The finding of the court, which is not subject to correction, is that the commission filed a notice of taking and statement of compensation on July 14, 1966. On August 23, 1966, the complaint in the present action was filed. On December 20, 1966, the trial court, after hearing, denied the plaintiff's application for temporary injunctions, and on February 1, 1967, the clerk of the Superior Court issued a certificate of taking which was on that day, recorded in the office of the town clerk in Stamford.

The plaintiff concedes that, as this court has held in Bahr Corporation v. O'Brion, 146 Conn. 237, 246, 149 A.2d 691, the statute (§ 8-129) is not unconstitutional because of any failure to provide for a judicial review of the validity of the taking. As we pointed out in that case (p. 247,149 A.2d 691), the constitutional right to due process is protected by the plaintiff's privilege to seek relief by court action. The plaintiff availed itself of that privilege by bringing this action thirty-five days after the notice of taking and statement of compensation was filed. The temporary relief requested was identical to the plaintiff's ultimate objective, namely, to restrain the city and the commission from taking the plaintiff's property and from filing any further 'condemnation papers' and to restrain the clerk of the Superior Court from issuing a certificate of taking.

With that action pending the defendants properly refrained from taking any further steps under § 8-129 until the court had acted on the claim for temporary relief. In the event that the court should decide to grant the requested relief, the defendants, in all probability, would be enjoined, until the case should be finally determined, from doing those things which the statute required them to do. Deming v. Bradstreet, 85 Conn. 650, 659, 84 A. 116.

The plaintiff's application for a temporary injunction was fully heard by the court and was denied on December 20, 1966. The maximum period of ninety days within which § 8-129 required the filing of the return upon the basis of which the clerk was directed to issue the certificate of taking had then long since expired. The action of the court had, however, freed the defendants of the threat of restraint from proceeding as the statute required, pending the court's final decision on the ultimate issue. They were justified in interpreting the decision as a conclusion, by the court, that no such restraint was required in order to protect the rights of the parties during the pendency of the action. Deming v. Bradstreet, supra.

The denial of the temporary injunction nevertheless left the plaintiff free to obtain a full and final determination of the issues it had raised and, if successful, to obtain the relief sought regardless of what, if any, action the defendants might see fit to take in the interim. Industrial Bank of Washington v. Tobriner, 132 U.S.App.D.C. 51, 405 F.2d 1321, 1323; Ramsburg v. American Investment Co. of Illinois, 231 F.2d 333, 336 (7th Cir.); Turney v. Shriver, 269 Ill. 164, 172, 109 N.E. 708; 42 Am.Jur.2d, Injunctions, § 318. At the same time, the defendants would, as the cases cited indicate, act at their peril if they undertook to do any act which the plaintiff sought to enjoin. The court's power to restore the status quo or to grant such other relief as might be proper remained unaffected by the disposition made of the temporary injunction. See Jones v. Securities & Exchange Commission, 298 U.S. 1, 17, 18, 56 S.Ct. 654, 80 L.Ed. 1015; Texas & N.O.R. Co. v. Northside Belt Ry. Co., 276 U.S. 475, 479, 48 S.Ct. 361, 72 L.Ed. 661; 42 Am.Jur.2d, Injunctions, § 16. Consequently, the plaintiff's rights were fully protected, the issuance of a certificate of taking notwithstanding.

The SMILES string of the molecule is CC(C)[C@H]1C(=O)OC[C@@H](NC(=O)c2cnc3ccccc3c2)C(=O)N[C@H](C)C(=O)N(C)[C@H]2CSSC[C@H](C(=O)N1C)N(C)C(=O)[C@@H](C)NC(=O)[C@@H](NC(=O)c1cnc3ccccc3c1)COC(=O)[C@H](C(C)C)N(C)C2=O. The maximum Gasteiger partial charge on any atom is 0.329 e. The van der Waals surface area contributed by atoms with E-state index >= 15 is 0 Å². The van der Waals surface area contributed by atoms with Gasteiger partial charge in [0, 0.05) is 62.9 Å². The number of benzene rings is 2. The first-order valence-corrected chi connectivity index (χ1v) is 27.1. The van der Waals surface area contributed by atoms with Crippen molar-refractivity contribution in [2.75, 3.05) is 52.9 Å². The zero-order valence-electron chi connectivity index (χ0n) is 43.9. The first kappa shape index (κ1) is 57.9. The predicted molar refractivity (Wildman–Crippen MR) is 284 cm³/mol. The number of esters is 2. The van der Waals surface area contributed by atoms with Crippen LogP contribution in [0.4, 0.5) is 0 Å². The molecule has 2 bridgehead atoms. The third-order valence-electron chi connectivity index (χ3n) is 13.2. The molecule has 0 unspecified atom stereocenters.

Under those circumstances, the defendants continued with the procedures required by General Statutes § 8-129 and, without unreasonable delay, on February 1, 1967, the certificate of taking was issued by the clerk. We have said that strict compliance with the steps enumerated by statute is essential to the validity of proceedings for the adoption of a redevelopment plan. Sheehan v. Altschuler, 148 Conn. 517, 523, 172 A.2d 897. We were discussing, in that case, the requirement laid down by § 8-127 for a public hearing before a redevelopment plan could be adopted, or, in other words, action which was basic to the objective to be accomplished.

The most satisfactory test of whether a statute is mandatory or merely directory 'is whether the prescribed mode of action is of the essence of the thing to be accomplished, or in other words whether it relates to matter of substance or to matter of convenience.' International Brotherhood of Teamsters v. Shapiro, 138 Conn....